# 2.2: Estimation of the Autocovariance Function

This section deals with the estimation of the ACVF and ACF at lag $$h$$. Recall from equation (1.2.1) that the estimator

$\hat{\gamma}(h)=\frac 1n\sum_{t=1}^{n-|h|}(X_{t+|h|}-\bar{X}_n)(X_t-\bar{X}_n), \qquad h=0,\pm 1,\ldots, \pm(n-1),$

may be utilized as a proxy for the unknown $$\gamma(h)$$. As estimator for the ACF $$\rho(h)$$,

$\hat{\rho}(h)=\frac{\hat{\gamma}(h)}{\hat\gamma(0)},\qquad h=0,\pm 1,\ldots,\pm(n-1),$

was identified. Some of the theoretical properties of $$\hat{\rho}(h)$$ are briefly collected in the following. They are not as obvious to derive as in the case of the sample mean, and all proofs are omitted. Note also that similar statements hold for $$\hat{\gamma}(h)$$ as well.

• The estimator $$\hat{\rho}(h)$$ is generally biased, that is, $$E[\hat{\rho}(h)]\not=\rho(h)$$. It holds, however, under non-restrictive assumptions that $E[\hat{\rho}(h)]\to\rho(h)\qquad (n\to\infty).$ This property is called asymptotic unbiasedness
• The estimator $$\hat{\rho}(h)$$ is consistent for $$\rho(h)$$ under an appropriate set of assumptions, that is, $$\mathrm{Var}(\hat{\rho}(h)-\rho(h))\to 0$$ as $$n\to\infty$$.

It was already established in Section 1.5 how the sample ACF $$\hat{\rho}$$ can be used to test if residuals consist of white noise variables. For more general statistical inference, one needs to know the sampling distribution of $$\hat{\rho}$$. Since the estimation of $$\rho(h)$$ is based on only a few observations for $$h$$ close to the sample size $$n$$, estimates tend to be unreliable. As a rule of thumb, given by Box and Jenkins (1976), $$n$$ should at least be 50 and $$h$$ less than or equal to n/4

Theorem $$\PageIndex{1}$$

For $$m\geq 1$$, let $$\mathbf{\rho}_m=(\rho(1),\ldots,\rho(m))^T$$ and $$\mathbf{\hat{\rho}}_m=(\hat{\rho}(1),\ldots,\hat{\rho}(m))^T$$, where $$^T$$ denotes the transpose of a vector. Under a set of suitable assumptions, it holds that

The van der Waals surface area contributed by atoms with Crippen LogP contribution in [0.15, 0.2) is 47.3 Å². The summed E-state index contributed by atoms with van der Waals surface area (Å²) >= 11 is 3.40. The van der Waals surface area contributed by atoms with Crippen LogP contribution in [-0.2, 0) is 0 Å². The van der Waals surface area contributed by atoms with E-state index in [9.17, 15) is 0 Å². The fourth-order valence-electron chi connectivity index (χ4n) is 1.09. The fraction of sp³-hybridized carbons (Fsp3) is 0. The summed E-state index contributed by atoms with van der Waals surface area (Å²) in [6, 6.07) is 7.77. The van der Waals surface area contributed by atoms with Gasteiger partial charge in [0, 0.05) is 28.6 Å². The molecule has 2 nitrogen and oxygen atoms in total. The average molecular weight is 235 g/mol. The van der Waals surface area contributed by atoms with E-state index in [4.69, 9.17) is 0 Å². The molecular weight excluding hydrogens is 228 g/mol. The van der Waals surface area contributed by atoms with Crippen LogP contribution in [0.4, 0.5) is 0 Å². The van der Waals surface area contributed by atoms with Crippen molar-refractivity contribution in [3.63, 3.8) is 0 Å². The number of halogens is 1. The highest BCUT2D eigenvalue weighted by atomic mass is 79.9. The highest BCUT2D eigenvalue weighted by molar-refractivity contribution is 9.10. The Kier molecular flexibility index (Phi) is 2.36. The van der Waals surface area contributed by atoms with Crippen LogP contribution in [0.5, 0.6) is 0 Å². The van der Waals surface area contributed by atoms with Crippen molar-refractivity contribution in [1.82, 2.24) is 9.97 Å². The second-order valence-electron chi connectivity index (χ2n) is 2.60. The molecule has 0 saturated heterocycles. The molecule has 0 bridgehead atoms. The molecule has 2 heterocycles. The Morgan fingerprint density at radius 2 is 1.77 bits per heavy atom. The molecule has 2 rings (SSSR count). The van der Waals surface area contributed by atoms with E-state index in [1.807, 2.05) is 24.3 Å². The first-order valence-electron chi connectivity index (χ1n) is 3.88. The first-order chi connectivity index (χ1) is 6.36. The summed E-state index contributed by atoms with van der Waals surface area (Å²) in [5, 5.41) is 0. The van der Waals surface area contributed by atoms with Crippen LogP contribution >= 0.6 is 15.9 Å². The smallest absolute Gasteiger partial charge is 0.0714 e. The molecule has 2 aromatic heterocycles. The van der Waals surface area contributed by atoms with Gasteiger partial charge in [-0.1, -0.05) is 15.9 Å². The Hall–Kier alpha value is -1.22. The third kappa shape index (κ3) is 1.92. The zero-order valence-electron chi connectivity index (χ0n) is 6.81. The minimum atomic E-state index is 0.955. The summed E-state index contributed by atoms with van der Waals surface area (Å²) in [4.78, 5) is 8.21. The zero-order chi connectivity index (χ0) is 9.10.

$\sqrt{n}(\mathbf{\hat{\rho}}_m-\mathbf{\rho}_m)\sim AN(\mathbf{0},\Sigma)\qquad (n\to\infty),$

where $$\sim AN(0,\Sigma)$$ stands for approximately normally distributed with mean vector $$\mathbf{0}$$ and covariance matrix $$\Sigma=(\sigma_{ij})$$ given by Bartlett's formula

$\sigma_{ij}=\sum_{k=1}^\infty\big[\rho(k+i)+\rho(k-i)-2\rho(i)\rho(k)\big]\big[\rho(k+j)+\rho(k-j)-2\rho(j)\rho(k)\big].$

The section is concluded with two examples. The first one recollects the results already known for independent, identically distributed random variables, the second deals with the autoregressive process of Example (2.2.1).

Example $$\PageIndex{1}$$

Let $$(X_t\colon t\in\mathbb{Z})\sim\mathrm{IID}(0,\sigma^2)$$. Then, $$\rho(0)=1$$ and $$\rho(h)=0$$ for all $$h\not=0$$. The covariance matrix $$\Sigma$$ is therefore given by

$\sigma_{ij}=1\quad\mbox{if i=j} \qquad and \qquad \sigma_{ij}=0\quad\mbox{if i\not=j}.$

This means that $$\Sigma$$ is a diagonal matrix. In view of Theorem 2.2.1 it holds thus that the estimators $$\hat{\rho}(1),\ldots,\hat{\rho}(k)$$ are approximately independent and identically distributed normal random variables with mean 0 and variance $$1/n$$. This was the basis for Methods 1 and 2 in Section 1.6 (see also Theorem 1.2.1).

Example $$\PageIndex{2}$$

Reconsider the autoregressive process $$(X_t\colon t\in\mathbb{Z})$$ from Example 2.1.1 with $$\mu=0$$. Dividing $$\gamma(h)$$ by $$\gamma(0)$$ yields that

$\rho(h)=\phi^{|h|},\qquad h\in\mathbb{Z}.$

Now the diagonal entries of $$\Sigma$$ are computed as

\begin{align*}
\sigma_{ii}&=\sum_{k=1}^\infty\big[\rho(k+i)+\rho(k-i)-2\rho(i)\rho(k)\big]^2\\[.2cm]
&=\sum_{k=1}^i\phi^{2i}(\phi^{-k}-\phi^k)^2+\sum_{k=i+1}^\infty\phi^{2k}(\phi^{-i}-\phi^i)^2\\[.2cm]
&=(1-\phi^{2i})(1+\phi^2)(1-\phi^2)^{-1}-2i\phi^{2i}.
\end{align*}